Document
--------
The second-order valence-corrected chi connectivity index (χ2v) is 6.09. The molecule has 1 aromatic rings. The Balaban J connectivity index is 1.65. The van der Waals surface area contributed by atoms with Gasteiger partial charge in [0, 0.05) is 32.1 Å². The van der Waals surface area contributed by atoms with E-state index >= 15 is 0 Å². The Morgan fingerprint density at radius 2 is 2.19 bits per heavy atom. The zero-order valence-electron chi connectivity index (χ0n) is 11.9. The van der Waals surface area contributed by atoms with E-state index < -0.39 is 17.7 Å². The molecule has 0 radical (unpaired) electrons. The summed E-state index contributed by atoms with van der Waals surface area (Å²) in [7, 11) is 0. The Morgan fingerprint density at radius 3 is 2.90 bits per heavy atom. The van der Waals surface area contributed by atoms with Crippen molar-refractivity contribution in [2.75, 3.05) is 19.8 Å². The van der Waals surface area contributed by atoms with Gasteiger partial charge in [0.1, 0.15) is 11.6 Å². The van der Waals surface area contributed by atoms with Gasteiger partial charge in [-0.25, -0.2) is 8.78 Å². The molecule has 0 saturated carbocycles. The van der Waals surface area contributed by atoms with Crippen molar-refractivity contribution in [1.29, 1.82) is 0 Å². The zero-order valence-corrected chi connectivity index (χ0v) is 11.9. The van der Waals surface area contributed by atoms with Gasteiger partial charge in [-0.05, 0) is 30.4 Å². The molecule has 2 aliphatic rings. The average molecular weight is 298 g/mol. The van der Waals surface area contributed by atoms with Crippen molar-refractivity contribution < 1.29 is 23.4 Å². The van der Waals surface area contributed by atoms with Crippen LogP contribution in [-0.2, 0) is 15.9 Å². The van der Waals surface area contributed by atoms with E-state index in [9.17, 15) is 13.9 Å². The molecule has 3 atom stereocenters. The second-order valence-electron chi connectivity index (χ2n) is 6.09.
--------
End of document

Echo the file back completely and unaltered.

The second-order valence-corrected chi connectivity index (χ2v) is 6.09. The molecule has 1 aromatic rings. The Balaban J connectivity index is 1.65. The van der Waals surface area contributed by atoms with Gasteiger partial charge in [0, 0.05) is 32.1 Å². The van der Waals surface area contributed by atoms with E-state index >= 15 is 0 Å². The Morgan fingerprint density at radius 2 is 2.19 bits per heavy atom. The zero-order valence-electron chi connectivity index (χ0n) is 11.9. The van der Waals surface area contributed by atoms with E-state index < -0.39 is 17.7 Å². The molecule has 0 radical (unpaired) electrons. The summed E-state index contributed by atoms with van der Waals surface area (Å²) in [7, 11) is 0. The Morgan fingerprint density at radius 3 is 2.90 bits per heavy atom. The van der Waals surface area contributed by atoms with Crippen molar-refractivity contribution in [2.75, 3.05) is 19.8 Å². The van der Waals surface area contributed by atoms with Gasteiger partial charge in [0.1, 0.15) is 11.6 Å². The van der Waals surface area contributed by atoms with Gasteiger partial charge in [-0.25, -0.2) is 8.78 Å². The molecule has 0 saturated carbocycles. The van der Waals surface area contributed by atoms with Crippen molar-refractivity contribution in [1.29, 1.82) is 0 Å². The zero-order valence-corrected chi connectivity index (χ0v) is 11.9. The van der Waals surface area contributed by atoms with Gasteiger partial charge in [-0.05, 0) is 30.4 Å². The molecule has 2 aliphatic rings. The average molecular weight is 298 g/mol. The van der Waals surface area contributed by atoms with Crippen molar-refractivity contribution < 1.29 is 23.4 Å². The van der Waals surface area contributed by atoms with Crippen LogP contribution in [-0.2, 0) is 15.9 Å². The van der Waals surface area contributed by atoms with E-state index in [9.17, 15) is 13.9 Å². The molecule has 3 atom stereocenters. The second-order valence-electron chi connectivity index (χ2n) is 6.09.